Drive and SkyDrive both share a simplicity and limitation with Dropbox in that they give you one folder where all your synced files live. You can move that folder around and put whatever you want inside it, but in the end, it’s just one folder. That makes it easy to set up and understand, but SugarSync lets you sync any folder or folders you want on your computer. That means a lot more flexibility, but setup is also a lot more confusing. SkyDrive, however, steals the show on flexibility as well, giving you the option to fetch files from your other PCs even if those files are not in your SkyDrive folder. As long as both machines are online and running the SkyDrive app, no file is out of reach.

Drive’s one big differentiating feature is its integration with Google’s other cloud services. Dropbox and SugarSync are really meant as a way to use the cloud to get files to your computer. Drive gives you a way to make use of those files right in the cloud, no downloads necessary. SkyDrive has similar capabilities for Office files via Office Web Apps, but Drive isn’t limited to just Docs. It can handle viewing over 30 file types, including HD video and Photoshop files. Drive also brings all the power of Google’s search capabilities, with features like searching for text in your images or recognizing objects (like the Eiffel Tower) in your images.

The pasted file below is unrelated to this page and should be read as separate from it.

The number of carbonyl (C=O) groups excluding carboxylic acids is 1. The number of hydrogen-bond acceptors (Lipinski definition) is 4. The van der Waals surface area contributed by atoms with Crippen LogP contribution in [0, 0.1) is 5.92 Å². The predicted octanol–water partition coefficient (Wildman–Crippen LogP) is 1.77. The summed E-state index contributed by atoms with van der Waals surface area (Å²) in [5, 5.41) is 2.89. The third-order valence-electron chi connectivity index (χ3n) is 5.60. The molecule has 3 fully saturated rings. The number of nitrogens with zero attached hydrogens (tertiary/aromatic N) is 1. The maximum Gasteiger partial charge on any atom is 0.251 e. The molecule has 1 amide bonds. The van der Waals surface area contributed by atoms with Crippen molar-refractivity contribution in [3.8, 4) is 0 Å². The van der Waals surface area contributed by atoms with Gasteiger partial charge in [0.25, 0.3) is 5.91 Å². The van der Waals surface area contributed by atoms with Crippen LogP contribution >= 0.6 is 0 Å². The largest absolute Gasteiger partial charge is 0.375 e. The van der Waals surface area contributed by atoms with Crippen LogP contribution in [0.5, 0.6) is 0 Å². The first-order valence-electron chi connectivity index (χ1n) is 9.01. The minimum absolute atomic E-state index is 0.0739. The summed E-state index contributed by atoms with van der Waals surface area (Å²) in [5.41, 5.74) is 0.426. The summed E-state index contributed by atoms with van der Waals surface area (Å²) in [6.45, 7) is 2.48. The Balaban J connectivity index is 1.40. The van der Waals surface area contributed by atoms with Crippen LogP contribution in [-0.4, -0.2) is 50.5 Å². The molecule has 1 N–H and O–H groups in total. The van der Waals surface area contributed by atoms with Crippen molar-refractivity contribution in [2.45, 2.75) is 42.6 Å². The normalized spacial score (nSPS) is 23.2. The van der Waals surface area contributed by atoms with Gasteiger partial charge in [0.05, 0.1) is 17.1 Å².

All four services let users share files and all have their own advantages. SugarSync and Dropbox have sharing options built right into the Windows context menu, a feature the newcomers lack. Drive, SugaSync, and SkyDrive let you share any of your files with a URL, while Dropbox restricts you to working with other DropBox users. SkyDrive and Drive give you real-time collaboration when editing your Docs.

Mobile apps may end up being the deciding feature for many users, because these services neatly solve many of the storage issues on mobile devices. Unfortunately, none of these services are completely cross-platform yet. Dropbox and SugarSync have iOS,  Android, and Blackberry apps available, along with a legacy Windows Mobile app for SugarSync, but no Windows Phone yet. SkyDrive obviously has Windows Phone support, along with iOS, but no Android or Blackberry. Drive is the most limited of all in terms of platform support, with only an Android app, though an iOS app is apparently awaiting approval. However, Drive offers the advantage of doubling as a mobile office suite, but the functionality is still severely limited.

In the end, each service offers something slightly different. Google and Microsoft are late to the game (odd that those behemoths would become scrappy interlopers in any industry). Google is pushing hard with developers to get its service integrated with third party apps (a particular strength of Dropbox’s at the moment), Microsoft is bringing some amazing new features, and both are showing off some really aggressive pricing. But now the time for rumors is past and we’ll all get to see if the mythical Google Drive will live up to its reputation, if the behemoth of Office will crush the competition, or if some of the long-standing industry leaders can hold on in the face of new rivals.